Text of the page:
Algonquian Tribes | Communities | First Nations | Ojibway Indians History | Reservations | Tribes
Rocky Boy Tribe of Chippewa Indians of Montana Needs Your Help
Rocky Boy Tribe of Chippewa Indians of Montana needs funding to establish offices at Blackfeet Reservation, Crow-Northern Cheyenne Reservation, Flathead Reservation, Fort Belknap Reservation and at Great Falls, Montana where Hill 57 Reservation is located. Our goal is to gain Tribal Recognition at Blackfeet Reservation, Crow-Northern Cheyenne Reservation, Flathead Reservation and Fort Belknap Reservation and Federal Recognition for Rocky Boys Tribe of Chippewa Indians at Great Falls with Reservation. Your donation will be greatly appreciated. Below is my paypal link where you can donate to this very important cause for survival. If you are interested in becoming a member of Rocky Boys Tribe of Chippewa Indians of Montana, you can fill out a form here . In comments box, please include your tribal affiliation. In Montana, members of Blackfeet, Crow-Northern Cheyenne, Flathead, Fort Belknap and Rocky Boys Reservation are automatically members of Rocky Boys Tribe of Chippewa Indians of Montana. However, if you are a member from another tribe (Reservation) your application will be approved if you have proof of membership from your tribe (Reservation).
Click Here To Donate
The Siege of Fort Harrison September 4-15, 1812
This battle was fought near where present day Terre Haute, Indiana is situated. Around 50 white soldiers were stationed inside Fort Harrison during early September of 1812, when a force of around 600 soldiers from the Three Fires Confederation approached Fort Harrison to attempt to capture the unwanted white military fortification. Fort Harrison was constructed by the whites soon after the Battle of Tippecanoe ended, and was to be used for war purposes. One day before the brave soldiers from the Three Fires Confederation reached the region where Fort Harrison was located, a group of Miami Anishinabek sympathizers snitched on the war plans of the Three Fires Confederation. They warned the white soldiers about the plans of the Three Fires Confederation, which were to begin the following day. After the large force of soldiers reached the fort they were obviously greatly disappointed to learn that the whites had been expecting them.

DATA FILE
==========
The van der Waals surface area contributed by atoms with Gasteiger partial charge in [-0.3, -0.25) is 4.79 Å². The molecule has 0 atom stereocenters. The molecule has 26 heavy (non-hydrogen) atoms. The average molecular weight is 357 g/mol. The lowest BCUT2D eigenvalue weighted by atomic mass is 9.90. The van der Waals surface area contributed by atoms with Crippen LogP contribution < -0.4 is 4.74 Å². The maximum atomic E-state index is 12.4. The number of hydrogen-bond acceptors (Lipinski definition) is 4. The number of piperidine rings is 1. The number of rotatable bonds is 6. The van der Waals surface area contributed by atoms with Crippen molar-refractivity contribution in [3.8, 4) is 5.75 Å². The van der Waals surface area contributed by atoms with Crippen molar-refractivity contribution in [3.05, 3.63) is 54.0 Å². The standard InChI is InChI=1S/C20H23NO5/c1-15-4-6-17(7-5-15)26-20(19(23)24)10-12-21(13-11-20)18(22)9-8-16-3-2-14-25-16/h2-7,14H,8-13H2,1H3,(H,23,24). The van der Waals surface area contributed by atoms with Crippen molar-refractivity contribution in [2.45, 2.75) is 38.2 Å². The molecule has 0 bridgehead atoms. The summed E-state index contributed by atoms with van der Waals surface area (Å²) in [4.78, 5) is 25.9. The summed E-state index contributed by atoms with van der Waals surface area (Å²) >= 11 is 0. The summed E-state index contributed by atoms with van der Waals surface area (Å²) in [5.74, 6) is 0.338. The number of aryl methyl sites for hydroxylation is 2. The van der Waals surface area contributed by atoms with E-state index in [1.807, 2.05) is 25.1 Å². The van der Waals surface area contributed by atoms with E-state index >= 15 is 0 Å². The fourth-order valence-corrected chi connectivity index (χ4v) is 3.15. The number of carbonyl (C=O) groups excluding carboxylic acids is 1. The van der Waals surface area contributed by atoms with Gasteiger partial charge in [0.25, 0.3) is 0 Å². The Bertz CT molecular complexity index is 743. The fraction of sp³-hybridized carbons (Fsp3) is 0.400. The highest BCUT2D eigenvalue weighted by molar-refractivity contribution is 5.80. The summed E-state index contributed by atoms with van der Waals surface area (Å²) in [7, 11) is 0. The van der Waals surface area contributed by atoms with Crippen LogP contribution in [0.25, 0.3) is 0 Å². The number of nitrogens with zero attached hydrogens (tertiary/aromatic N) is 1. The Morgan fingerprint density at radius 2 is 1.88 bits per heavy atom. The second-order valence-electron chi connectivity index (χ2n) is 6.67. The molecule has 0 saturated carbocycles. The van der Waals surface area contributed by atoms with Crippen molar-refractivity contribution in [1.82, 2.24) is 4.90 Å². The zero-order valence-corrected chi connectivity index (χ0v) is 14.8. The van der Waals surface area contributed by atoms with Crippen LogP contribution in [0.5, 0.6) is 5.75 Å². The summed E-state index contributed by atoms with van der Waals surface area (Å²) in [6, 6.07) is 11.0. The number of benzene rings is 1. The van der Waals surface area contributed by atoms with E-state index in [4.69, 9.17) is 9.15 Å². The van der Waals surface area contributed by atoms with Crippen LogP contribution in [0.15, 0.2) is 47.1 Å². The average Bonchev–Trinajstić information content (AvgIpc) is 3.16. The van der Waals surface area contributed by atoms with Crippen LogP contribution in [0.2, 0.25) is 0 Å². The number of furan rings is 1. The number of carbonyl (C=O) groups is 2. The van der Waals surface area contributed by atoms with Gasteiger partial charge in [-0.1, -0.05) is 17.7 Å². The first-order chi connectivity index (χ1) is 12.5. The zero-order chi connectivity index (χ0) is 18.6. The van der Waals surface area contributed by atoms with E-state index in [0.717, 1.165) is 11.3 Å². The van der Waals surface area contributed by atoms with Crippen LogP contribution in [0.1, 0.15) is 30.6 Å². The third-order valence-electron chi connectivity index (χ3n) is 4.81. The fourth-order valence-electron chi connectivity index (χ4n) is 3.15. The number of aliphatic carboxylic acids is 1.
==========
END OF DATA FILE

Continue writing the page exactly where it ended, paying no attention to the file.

After realizing their plan failed they tried another strategy. One of the soldiers approached the forts blockhouse then set it on fire, under the cover of darkness. Since it was pitch dark out the whites in the fort quickly learned that part of their fort was on fire and responded quickly to their predicament. Then from the west side of the fort the soldiers from the Three Fires Confederation stormed the fort in full force, but they endured what rightfully can be called a military blunder. With the fire getting out of control it lit up the night sky revealing the scores of Anishinabe soldiers attacking the fort, which only benefited the whites. Although a large hole was created in the forts wall as a result of the fire, the white soldiers in the fort were capable of building extensive defensive works around the damaged area of the fort. On September 12, a force of white reinforcements arrived to reinforce the fort. They numbered over 1,000 soldiers. On September 13 and 15, small forces of white soldiers were ordered to bring supplies to the fort but were ambushed instead. In the first ambush 11 white soldiers were killed, while in the second ambush 7 more were killed. In all, 23 whites had been killed and another 5 wounded in the battles at Fort Harrison, and near Fort Harrison. Anishinabe casualties must have been significant but did they retaliate against those Anishinabek who were known to be traitors or nuetral?